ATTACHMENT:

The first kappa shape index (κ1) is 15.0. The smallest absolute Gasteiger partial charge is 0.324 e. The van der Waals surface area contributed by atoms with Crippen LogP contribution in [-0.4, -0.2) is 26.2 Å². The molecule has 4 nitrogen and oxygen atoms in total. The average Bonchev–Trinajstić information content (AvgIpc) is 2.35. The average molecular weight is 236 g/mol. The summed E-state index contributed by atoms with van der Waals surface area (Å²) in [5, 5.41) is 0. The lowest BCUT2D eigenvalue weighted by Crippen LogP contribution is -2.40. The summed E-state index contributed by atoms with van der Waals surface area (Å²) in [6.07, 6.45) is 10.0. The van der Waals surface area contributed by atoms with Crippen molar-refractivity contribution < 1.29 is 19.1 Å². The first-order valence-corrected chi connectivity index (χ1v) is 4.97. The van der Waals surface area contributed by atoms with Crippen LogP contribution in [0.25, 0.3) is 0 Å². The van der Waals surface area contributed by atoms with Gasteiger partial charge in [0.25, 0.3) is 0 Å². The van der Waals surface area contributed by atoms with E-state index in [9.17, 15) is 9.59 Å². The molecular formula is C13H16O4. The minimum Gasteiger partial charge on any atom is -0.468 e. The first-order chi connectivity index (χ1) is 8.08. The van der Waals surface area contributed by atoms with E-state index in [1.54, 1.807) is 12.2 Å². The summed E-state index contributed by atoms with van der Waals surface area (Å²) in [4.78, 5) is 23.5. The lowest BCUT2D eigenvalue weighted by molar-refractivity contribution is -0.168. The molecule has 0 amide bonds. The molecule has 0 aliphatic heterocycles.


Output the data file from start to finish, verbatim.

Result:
The first kappa shape index (κ1) is 15.0. The smallest absolute Gasteiger partial charge is 0.324 e. The van der Waals surface area contributed by atoms with Crippen LogP contribution in [-0.4, -0.2) is 26.2 Å². The molecule has 4 nitrogen and oxygen atoms in total. The average Bonchev–Trinajstić information content (AvgIpc) is 2.35. The average molecular weight is 236 g/mol. The summed E-state index contributed by atoms with van der Waals surface area (Å²) in [5, 5.41) is 0. The lowest BCUT2D eigenvalue weighted by Crippen LogP contribution is -2.40. The summed E-state index contributed by atoms with van der Waals surface area (Å²) in [6.07, 6.45) is 10.0. The van der Waals surface area contributed by atoms with Crippen molar-refractivity contribution < 1.29 is 19.1 Å². The first-order valence-corrected chi connectivity index (χ1v) is 4.97. The van der Waals surface area contributed by atoms with Crippen LogP contribution in [0.25, 0.3) is 0 Å². The van der Waals surface area contributed by atoms with Gasteiger partial charge in [0.25, 0.3) is 0 Å². The van der Waals surface area contributed by atoms with E-state index in [9.17, 15) is 9.59 Å². The molecular formula is C13H16O4. The minimum Gasteiger partial charge on any atom is -0.468 e. The first-order chi connectivity index (χ1) is 8.08. The van der Waals surface area contributed by atoms with E-state index in [1.54, 1.807) is 12.2 Å². The summed E-state index contributed by atoms with van der Waals surface area (Å²) in [4.78, 5) is 23.5. The lowest BCUT2D eigenvalue weighted by molar-refractivity contribution is -0.168. The molecule has 0 amide bonds. The molecule has 0 aliphatic heterocycles.